For Immediate Release April 6, 2015

For Immediate Release
April 6, 2015
Contact Eric Olson, UW Extension - Lakes Director
[email protected]
Marion Stoddart coming to Stevens Point to share her personal story of cleaning waterways for over
fifty years
Several University of Wisconsin-Stevens Point student organizations are collaborating with UW
Extension – Lakes to bring Marion Stoddart to campus for a free presentation during Earth Week. At 87
years old, Marion is a testament to the power of persistence and organizing to restore polluted waters
and protect them from future harm. Stoddart’s talk will follow a screening of the short film, The Work of
1000, and will take place Friday April 24th at 3:00 pm in the Theater of the Dreyfus University Center.
In the 1960s, Stoddart was a housewife with three children who was personally fed up with the pollution
in the Nashua River outside her Massachusetts home. She lobbied successfully for new clean-water laws
in New England and worked to obtain millions of dollars of federal funding to fight pollution. She also
helped found the Nashua River Watershed Association, which recently managed to have the river listed
as a candidate for federal Scenic and Wild River designation. Still she remains humble, stating “what I
wanted to do was to make a difference in the world, which is what we all want to do – and can do.”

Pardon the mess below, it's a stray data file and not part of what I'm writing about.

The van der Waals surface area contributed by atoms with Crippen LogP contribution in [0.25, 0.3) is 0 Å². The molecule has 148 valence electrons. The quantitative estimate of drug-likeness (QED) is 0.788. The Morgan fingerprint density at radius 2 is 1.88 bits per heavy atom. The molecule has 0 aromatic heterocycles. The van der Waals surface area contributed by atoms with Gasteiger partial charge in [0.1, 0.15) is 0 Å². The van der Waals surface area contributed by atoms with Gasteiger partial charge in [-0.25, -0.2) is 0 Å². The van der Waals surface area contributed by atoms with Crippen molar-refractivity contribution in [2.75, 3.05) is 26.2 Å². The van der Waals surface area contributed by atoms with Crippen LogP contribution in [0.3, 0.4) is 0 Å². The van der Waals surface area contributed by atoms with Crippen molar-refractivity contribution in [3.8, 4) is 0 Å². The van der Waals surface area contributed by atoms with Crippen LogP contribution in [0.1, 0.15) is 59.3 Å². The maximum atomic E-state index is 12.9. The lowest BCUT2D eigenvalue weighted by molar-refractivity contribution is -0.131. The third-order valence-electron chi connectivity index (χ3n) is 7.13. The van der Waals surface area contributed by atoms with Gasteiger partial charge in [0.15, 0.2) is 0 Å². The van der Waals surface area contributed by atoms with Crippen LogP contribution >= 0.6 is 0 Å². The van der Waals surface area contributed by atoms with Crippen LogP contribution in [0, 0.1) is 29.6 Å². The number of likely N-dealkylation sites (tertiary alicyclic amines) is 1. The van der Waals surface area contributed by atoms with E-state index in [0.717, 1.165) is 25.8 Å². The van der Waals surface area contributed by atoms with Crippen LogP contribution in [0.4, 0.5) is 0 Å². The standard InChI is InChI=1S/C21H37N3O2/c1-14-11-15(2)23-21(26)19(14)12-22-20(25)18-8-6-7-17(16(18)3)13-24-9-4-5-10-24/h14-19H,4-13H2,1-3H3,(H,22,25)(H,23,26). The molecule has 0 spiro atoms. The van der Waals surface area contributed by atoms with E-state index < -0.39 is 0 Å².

Students and community members can learn a lot from Stoddart's experience. A self-described ordinary
woman, she was able to mobilize policy makers, politicians, business leaders, and a skeptical public to
share her vision for a clean and restored river. What she accomplished and how she did it provides an
eye-opening incentive for each of us to drive positive change in our communities today.
The presentation at UW Stevens Point is part of Marion's continuing campaign to urge colleges and civic
organizations across the United States to help nurture a strong corps of engaged citizens, focused on
improving social issues, confident they can make a difference, and committed to action. “Get inspired,”
Stoddart urges, “Envision what you’d like to have happen, then commit.”
The Friday event is being organized by the UWSP campus chapters of Save the Frogs, the American
Water Resources Association, Women in Natural Resources, Students for Wetland Awareness,
Management and Protection, the UWSP Student Government Association, and the UW Extension –
Lakes program, with additional support from the College of Natural Resources. Additional Earth Week
activities will be taking place on campus from April 20th through the 25th.
Stoddart will also be the keynote speaker at the 2015 Wisconsin Lakes Partnership Convention on
Saturday April 25 at the Holiday Inn Hotel and Convention Center in Stevens Point. The convention
offers opportunities to learn more about lake management, including hands-on workshops, educational
displays and exhibits, research presentations, off-site tours and demonstrations, panels of experts in
lake science, and several networking opportunities. Registration is required for Saturday’s event, learn
more at